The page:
Including new forms of technology throughout an entire hotel is important when it comes to hosting business travelers.
Business travelers play an instrumental role in the hospitality industry, which is why hotels make every effort to attract these guests to stay at their establishments. But for this to happen, hotel owners must implement the latest technology changes into both their public spaces and their private guestrooms.
Business travelers are no longer impressed with having access to a printer and a conference center, they want the ability to host a virtual meeting in their hotel room. By providing guestrooms that can offer not only the relaxation business travelers crave, but also the functionality of a virtual office their jobs require, hotels will increase their business traveler clientele and turn them into loyal and repeat customers.
Here’s a short list of best practices hoteliers can use to attract more business travelers to their properties.
Use technology to improve the check-in process
Traveling for business is tiring. And the last thing your guest wants to experience after a long day of meetings or a long flight is a slow check-in process.
This is why more hotels are adding features that allow their guests to check themselves in. Some hotels even use an app that allows the guests to check-in while they’re on their way to the hotel. Another added convenience that many hotels have adopted is that they have gotten rid of set check-in times. This service provides business travelers in particular a greater sense of flexibility.
Add technology in high-traffic areas
Most hotels offer free high-speed Wi-Fi access in their lobbies. This is helpful to guests who are checking in, waiting in the lounge between meetings, having a business meeting over lunch or dinner, or waiting for their ride.
Another useful amenity that’s gaining momentum in the hotel industry is the increased number of outlets and charging stations they’ve made available to guests in their hotel lobbies. This is an extra perk especially for business travelers, who are constantly using their phones, laptops, tablets and other devices.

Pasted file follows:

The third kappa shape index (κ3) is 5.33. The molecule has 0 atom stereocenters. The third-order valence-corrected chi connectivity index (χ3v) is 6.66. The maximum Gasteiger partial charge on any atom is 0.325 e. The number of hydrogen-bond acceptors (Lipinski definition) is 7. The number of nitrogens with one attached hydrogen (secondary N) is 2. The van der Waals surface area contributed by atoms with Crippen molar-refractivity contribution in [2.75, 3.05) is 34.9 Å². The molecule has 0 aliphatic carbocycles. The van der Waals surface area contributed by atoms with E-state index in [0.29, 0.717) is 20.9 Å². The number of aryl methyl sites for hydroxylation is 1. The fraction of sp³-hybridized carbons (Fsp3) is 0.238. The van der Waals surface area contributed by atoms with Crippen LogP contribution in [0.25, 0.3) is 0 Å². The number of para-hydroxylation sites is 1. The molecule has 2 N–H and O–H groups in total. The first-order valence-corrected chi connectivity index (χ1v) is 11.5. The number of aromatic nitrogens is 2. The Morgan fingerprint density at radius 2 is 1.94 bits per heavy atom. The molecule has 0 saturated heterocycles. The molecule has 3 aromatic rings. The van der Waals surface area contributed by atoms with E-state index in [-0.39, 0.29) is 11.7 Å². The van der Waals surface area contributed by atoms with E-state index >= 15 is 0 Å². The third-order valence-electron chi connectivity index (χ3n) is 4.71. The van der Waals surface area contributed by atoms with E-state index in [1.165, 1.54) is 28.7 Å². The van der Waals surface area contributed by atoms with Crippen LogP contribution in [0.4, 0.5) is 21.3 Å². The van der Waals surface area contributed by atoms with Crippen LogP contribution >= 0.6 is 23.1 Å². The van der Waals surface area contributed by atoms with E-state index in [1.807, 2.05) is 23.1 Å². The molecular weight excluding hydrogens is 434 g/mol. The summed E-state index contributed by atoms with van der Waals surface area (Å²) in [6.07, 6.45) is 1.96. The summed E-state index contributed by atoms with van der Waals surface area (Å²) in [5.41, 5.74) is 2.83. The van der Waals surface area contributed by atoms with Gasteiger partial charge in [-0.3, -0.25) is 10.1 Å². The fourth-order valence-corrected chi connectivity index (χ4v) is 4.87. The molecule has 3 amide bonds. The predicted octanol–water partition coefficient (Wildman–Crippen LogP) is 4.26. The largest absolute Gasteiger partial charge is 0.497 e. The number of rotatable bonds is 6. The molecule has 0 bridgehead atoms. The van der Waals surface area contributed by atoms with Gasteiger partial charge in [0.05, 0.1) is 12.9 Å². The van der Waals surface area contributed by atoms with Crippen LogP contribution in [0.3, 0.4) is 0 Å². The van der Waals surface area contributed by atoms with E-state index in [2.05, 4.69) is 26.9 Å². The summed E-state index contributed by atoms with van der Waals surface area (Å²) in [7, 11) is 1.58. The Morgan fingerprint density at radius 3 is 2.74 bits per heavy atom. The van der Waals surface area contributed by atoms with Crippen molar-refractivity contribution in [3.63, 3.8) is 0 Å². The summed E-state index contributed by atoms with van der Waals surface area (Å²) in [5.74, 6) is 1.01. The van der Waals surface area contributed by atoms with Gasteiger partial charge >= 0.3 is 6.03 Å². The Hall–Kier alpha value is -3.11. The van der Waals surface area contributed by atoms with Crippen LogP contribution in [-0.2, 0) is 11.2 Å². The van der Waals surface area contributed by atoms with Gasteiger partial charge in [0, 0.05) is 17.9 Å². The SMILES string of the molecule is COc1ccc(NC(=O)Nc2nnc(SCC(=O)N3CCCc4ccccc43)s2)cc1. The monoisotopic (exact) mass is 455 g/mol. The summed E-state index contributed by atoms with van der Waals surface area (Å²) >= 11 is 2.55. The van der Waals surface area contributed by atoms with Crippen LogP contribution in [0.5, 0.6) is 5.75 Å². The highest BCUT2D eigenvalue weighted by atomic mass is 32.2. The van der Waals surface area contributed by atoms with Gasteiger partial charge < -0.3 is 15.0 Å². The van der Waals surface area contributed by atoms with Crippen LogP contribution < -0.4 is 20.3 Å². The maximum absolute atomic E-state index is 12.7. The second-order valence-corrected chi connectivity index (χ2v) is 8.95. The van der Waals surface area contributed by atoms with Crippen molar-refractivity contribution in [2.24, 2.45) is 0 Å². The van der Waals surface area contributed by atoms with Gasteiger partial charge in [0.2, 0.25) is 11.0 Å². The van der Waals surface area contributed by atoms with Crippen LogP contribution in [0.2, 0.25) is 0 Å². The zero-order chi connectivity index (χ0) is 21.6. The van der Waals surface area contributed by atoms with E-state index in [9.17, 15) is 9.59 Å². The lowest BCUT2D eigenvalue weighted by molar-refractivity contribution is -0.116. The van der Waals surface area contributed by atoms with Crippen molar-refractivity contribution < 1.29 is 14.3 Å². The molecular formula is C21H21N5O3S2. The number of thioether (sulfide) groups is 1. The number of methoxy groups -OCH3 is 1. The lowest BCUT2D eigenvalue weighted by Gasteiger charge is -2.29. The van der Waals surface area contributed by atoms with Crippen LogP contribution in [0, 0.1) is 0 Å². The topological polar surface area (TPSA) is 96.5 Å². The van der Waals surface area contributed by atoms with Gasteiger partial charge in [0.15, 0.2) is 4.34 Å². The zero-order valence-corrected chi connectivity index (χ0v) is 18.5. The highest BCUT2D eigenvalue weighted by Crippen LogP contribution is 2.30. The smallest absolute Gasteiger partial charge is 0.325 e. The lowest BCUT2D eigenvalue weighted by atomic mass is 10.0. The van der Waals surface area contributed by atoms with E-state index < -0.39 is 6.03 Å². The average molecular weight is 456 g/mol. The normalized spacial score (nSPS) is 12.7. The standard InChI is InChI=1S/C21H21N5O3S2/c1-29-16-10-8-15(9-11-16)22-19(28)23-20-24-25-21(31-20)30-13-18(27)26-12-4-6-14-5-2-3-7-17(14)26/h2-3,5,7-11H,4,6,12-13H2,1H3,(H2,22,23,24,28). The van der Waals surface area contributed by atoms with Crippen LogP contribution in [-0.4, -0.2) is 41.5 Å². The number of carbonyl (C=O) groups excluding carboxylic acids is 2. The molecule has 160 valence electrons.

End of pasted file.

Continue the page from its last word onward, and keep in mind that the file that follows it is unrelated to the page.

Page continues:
But what if a guest has forgotten to pack a charger for one or more of their devices? This is a common problem that many business travelers face—and it has a relatively simple and low-cost solution. Hotels can carry extra chargers that they either lend or sell to their guests.
In the past, a guest could call down to the front desk and ask for a toothbrush, toothpaste, a comb or deodorant. They still can, but hotels are starting to offer more than these common household items. Lint rollers, computer chargers, power adapters, humidifiers, steamers and even yoga mats are now being offered in many luxury hotels around the world. By offering these items to their guests, hoteliers can improve their guests’ experience.
Include technology in the rooms
Adding technology to high-traffic areas like hotel lobbies is important, but it shouldn’t stop there.
Business travelers require access to modern technology in their rooms—providing a TV, desk and chair isn’t enough if the guests don’t have somewhere to plug in their devices. Their rooms need to act as a relaxing place to sleep as well as a virtual office. Whether it’s to host an on-site meeting or attend a video conference, hotels should provide these modern conveniences to their guests in the privacy of their rooms.
Guestrooms should also offer free wireless connections and multiple outlets to connect and charge various devices. Another convenience that could be added is if the TVs could function as both an entertainment source as well as a second monitor for laptops. Additionally, there should be audio visual equipment available, and an in-room safe that’s big enough to hold a laptop—ideally one with a power connection already built in so it can charge while the guest is out.
Other features that guests appreciate are furniture with built-in outlets or USB ports. In Hong Kong, Tokyo and Paris, hotels let the guests control the TV, lighting, thermostat, order roomservice and send concierge requests by touching a bedside panel with a room automation system. One more important factor is that the rooms need to have good lighting throughout—including the closet so the guest can tell the difference between a navy suit and a black suit.
Hoteliers need to remember that boasting about having free Wi-Fi in their lobbies is no longer a perk, since guests can get that at Starbucks. By providing these extra services and making items available that business travelers need, hotels will improve their guests’ experience and likely increase their repeat business.
Bruno Grinwis is the Principal for Workplace Interiors at BBGM. He has designed over three million square feet of raw space, including private and public conference centers, large corporate headquarters and high-tech facilities. BBGM is an internationally renowned architecture and interior design firm with extensive expertise in the design of government facilities, office buildings, hotels, resorts, high-rise residential, retail, mixed use complexes, master plans for development and renovation/restoration projects. BBGM was founded in 1987 and is based out of Washington, D.C. The recent merger with MONOGRAM, an interior design firm located in Scottsdale, Arizona, allows the firm to provide services both domestically and internationally. To contact Bruno, you can email him at email@example.com.
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